STAND TOGETHER: Dinosaurs and Orphan Diseases
By Don C. Reed

My sister Barbara Reed did special effects work for a classic Disney movie called “DINOSAUR”. What a joy it was to watch the credits roll, and see her name up there on the silver screen…

The climactic scene in the film showed the “nice” dinosaurs being attacked by a giant predator, a T-Rex perhaps. It wanted to pick off one of those on the outside of the herd—but the hero dinosaur shouted, “Stand together!”, and they did, and drove off the monster, and thereby were not eaten.

That was the comedy relief—now comes the serious part.

Imagine you or a loved one has a chronic disease: chronic meaning there is no cure. Even worse, it is an “orphan disease”, meaning the numbers of affected patients are not enough to interest the giant corporations. We know it may cost $1 billion or more (plus a decade of effort) to take a single new drug through testing.

How do you raise the money to pay the scientists (the relatively cheap part) to do the early steps of the research, plus the enormous costs of clinical trials– if your disease or condition “only” affects a hundred thousand people? That is not a big enough market to interest the big companies.

Could different disease advocacy groups “Stand together” to increase their chances?

When they do, as in Prop 71, which united 70 groups (including the 100-group Coalition for the Advancement of Medical Research, CAMR) and became the California Institute for Regenerative Medicine, the results can be spectacular. But such events, unfortunately, are the exception, not the rule.

This is a gigantic problem. Millions of people are incurably ill, and yet we do not join together. Separately, we cannot insist on greater funding; we cannot not demand that existing funds be used more efficiently, to speed up the discovery of cures.

Disease foundations tend to have their own small set of donors and science advisors. The research they support may be too narrowly focused, with little or no interest in other diseases. This attitude is called “silo-ing” after those tall grain storage bins, which stand alone: isolated.

But consider our potential power. An estimated 133 million Americans have one or more chronic diseases—and all those folks have families—if we stood together, no politician would dare ignore us!

What if there was a way to combine our separate strengths—and multiply them, so the whole is greater than the sum of its separate parts?

Alzheimer’s researcher Dave Schubert works at the world-renowned Salk Institute. In work supported by CIRM, he has identified drug candidates that do two things:

1. They stimulate the production of new neurons (nerve cells) in the brain.
2. They protect old neurons from dying.

In most orphan diseases of the brain, such as Huntington’s and ALS (Lou Gehrig’s disease) neurons die and are not replaced.

The drug Dr. Schubert is working on for Alzheimer’s might also work for Huntington’s and ALS—but he has not got the funding to find out.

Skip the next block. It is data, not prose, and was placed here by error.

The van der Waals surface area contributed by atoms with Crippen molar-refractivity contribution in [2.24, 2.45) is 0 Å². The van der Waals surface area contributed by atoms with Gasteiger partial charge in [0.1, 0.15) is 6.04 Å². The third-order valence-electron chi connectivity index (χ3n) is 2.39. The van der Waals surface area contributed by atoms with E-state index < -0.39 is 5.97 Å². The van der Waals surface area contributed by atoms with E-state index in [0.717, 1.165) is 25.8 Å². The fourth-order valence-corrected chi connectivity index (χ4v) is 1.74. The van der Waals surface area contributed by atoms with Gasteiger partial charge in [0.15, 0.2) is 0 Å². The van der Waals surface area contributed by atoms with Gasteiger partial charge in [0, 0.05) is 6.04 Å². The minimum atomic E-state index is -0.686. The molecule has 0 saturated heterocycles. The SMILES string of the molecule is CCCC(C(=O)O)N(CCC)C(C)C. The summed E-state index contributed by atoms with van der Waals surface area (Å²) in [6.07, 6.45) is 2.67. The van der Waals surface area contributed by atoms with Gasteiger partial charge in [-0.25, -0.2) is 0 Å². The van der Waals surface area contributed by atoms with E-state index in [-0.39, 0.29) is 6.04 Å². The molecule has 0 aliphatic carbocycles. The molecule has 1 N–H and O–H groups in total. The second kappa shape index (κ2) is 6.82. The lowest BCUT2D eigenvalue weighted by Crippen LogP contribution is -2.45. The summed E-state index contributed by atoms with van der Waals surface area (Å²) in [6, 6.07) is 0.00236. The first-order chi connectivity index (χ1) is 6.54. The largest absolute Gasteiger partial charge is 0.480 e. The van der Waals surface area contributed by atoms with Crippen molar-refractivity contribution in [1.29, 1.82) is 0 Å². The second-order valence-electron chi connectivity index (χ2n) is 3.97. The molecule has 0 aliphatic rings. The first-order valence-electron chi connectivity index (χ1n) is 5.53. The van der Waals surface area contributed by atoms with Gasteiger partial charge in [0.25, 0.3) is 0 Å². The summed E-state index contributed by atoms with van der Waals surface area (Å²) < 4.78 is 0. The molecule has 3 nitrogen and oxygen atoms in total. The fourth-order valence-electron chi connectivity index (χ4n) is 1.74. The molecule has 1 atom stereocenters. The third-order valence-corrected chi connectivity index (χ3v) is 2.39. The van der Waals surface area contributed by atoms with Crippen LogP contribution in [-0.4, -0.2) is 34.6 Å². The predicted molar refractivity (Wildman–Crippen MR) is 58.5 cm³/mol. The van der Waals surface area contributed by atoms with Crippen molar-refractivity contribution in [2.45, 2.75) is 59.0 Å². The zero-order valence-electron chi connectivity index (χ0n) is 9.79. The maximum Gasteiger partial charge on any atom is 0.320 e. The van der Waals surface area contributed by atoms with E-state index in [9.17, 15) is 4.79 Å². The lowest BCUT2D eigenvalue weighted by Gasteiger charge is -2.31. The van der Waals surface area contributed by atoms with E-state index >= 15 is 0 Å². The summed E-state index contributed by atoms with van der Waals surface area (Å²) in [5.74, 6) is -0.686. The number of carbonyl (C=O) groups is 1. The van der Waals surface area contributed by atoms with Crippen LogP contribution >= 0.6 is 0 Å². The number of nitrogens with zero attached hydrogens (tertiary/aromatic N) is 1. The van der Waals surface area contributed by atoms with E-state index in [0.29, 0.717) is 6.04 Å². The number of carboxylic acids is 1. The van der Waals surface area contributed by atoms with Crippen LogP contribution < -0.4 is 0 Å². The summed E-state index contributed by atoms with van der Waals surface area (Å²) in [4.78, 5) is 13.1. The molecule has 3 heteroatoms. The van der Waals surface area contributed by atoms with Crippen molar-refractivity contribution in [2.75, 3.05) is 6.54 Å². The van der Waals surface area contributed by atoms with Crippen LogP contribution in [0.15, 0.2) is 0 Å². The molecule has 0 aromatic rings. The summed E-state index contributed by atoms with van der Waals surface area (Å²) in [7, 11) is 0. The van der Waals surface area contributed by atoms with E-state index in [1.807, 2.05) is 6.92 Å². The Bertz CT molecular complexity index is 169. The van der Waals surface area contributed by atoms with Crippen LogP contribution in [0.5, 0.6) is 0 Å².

Here is what he sees as the problem, and how he would make things better.

“Disease foundations focus on targets specific to their disease, like amyloid (the plaques and tangles in the brain of a person with Alzheimer’s). However, they seem unwilling to fund research by scientists outside the scientific group represented by the foundation”. –DS, personal communication

In effect, these disease-specific groups have created “tribes” of too narrowly focused scientists, who may miss the larger picture.

What if scientists screened potentially useful drug candidates in all disease models with similar symptoms?

“Many scientists seem to have lost track of the fact that the ultimate bad event in most brain diseases is that the nerve cells die or do not function properly, and are not replaced. Therefore, it is reasonable to assume that an effective nerve-protecting therapy will work in more than one neurodegenerative disease.”

For instance, if we had a rat with Alzheimers’, and another with Parkinson’s disease and both have symptoms of nerve cell death—we should test the same drug on both rats.

What would be the effect on funding?

Consider all the diseases which have nerve death as a symptom, (maybe twelve or fifteen?)– what would happen if they requested government funding as a group, to study how to fight nerve death?

They would be a huge market, able to attract the major funding needed. Suddenly, suddenly there would be many more opportunities to alleviate what had been orphan diseases.

Computers can help organize the common symptoms of the various disease groups.
Grants should be made available to locate and list these commonalities.

Only patient advocates can make this happen. The scientists might be in favor, and they almost certainly are, but their livelihood depends on their individual success within their “tribes”. The funding foundations may also be slow to cooperate with other disease groups because of competition for donors.

But we who pay the price of suffering—either with the disease ourselves, or care-giving for our loved ones—we must make the difference. We can ask that grants be made available so scientists can find the similarities among the diseases. We can share awareness among our separate advocacy groups; we can urge political leaders to increase support for existing programs or set up new ones.

Above all, information must be shared, not locked away where it does no good to anyone. For instance, the California stem cell program has working agreements with 14 countries, but only 8 states. That is 42 short—we should have them all. If every state cooperated, what could we not do?

As with those movie dinosaurs, our choice is clear: cooperate, or fail.

Stand together—or die alone.

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